The establishment of the Pentagons Cyber Command at Fort Meade is still being held up in Congress as the Senate holds hearings on the nomination of Lt. General Keith Alexander, the director of the National Security Agency to head the command. According to this wire report by Lolita C. Baldor in the Star Tribune his nomination “has given senators leverage to delve into the complex world of cyber warfare. Later this week, a Senate committee will face off with Alexander during a hearing on his nomination.”
“One concern involves Alexander's position as head of the National Security Agency, which oversees electronic intelligence-gathering. Lawmakers and others question whether the secretive spy agency should have control over cyber issues.”
Meanwhile the country remains vulnerable to cyber attacks. According to this story by Tom Gjleten on NPR, “in a major cyberwar scenario, the United States would be uniquely vulnerable. No military is more dependent on data networking. Unmanned aircraft send video feeds back to Earth 24/7, while soldiers on the ground are guided by GPS signals and linked via computers to other units and command posts.”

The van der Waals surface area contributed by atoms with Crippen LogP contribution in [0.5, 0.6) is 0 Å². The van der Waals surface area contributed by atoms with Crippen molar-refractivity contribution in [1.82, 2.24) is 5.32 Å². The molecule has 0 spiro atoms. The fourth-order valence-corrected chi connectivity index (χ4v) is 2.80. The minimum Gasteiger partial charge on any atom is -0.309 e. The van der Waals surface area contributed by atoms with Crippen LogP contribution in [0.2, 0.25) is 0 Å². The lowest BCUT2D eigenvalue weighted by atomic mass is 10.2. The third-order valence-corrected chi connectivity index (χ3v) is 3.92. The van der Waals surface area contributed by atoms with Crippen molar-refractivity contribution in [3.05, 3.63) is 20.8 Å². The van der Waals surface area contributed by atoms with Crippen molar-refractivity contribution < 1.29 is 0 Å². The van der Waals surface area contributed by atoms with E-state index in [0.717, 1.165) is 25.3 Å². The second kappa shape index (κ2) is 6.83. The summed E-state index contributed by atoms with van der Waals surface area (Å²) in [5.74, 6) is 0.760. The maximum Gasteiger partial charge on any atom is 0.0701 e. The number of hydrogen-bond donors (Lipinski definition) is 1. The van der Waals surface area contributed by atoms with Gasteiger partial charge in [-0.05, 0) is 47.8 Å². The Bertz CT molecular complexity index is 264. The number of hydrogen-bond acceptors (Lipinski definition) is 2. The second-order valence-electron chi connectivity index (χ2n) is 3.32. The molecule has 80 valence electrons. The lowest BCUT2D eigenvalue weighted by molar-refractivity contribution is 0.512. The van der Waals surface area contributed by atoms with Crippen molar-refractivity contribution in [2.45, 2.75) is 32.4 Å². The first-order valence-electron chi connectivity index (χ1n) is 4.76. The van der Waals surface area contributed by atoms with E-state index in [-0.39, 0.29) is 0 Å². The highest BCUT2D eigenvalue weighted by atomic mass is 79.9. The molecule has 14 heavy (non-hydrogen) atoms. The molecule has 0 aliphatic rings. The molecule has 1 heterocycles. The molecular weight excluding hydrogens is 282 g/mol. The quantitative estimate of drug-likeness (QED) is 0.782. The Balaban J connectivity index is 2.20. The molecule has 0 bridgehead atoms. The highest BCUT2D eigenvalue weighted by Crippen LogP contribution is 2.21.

Although congressional approval of General Alexander’s nomination is widely expected, the current delay could potentially be very costly. The Secretary of Defense had originally planned for the new command to be fully operational by this fall.
The Howard County Base Realignment & Closure Office currently estimates that the Cyber Command could bring an additional 7,000 direct jobs and 13,000 indirect and induced jobs to Fort Meade.
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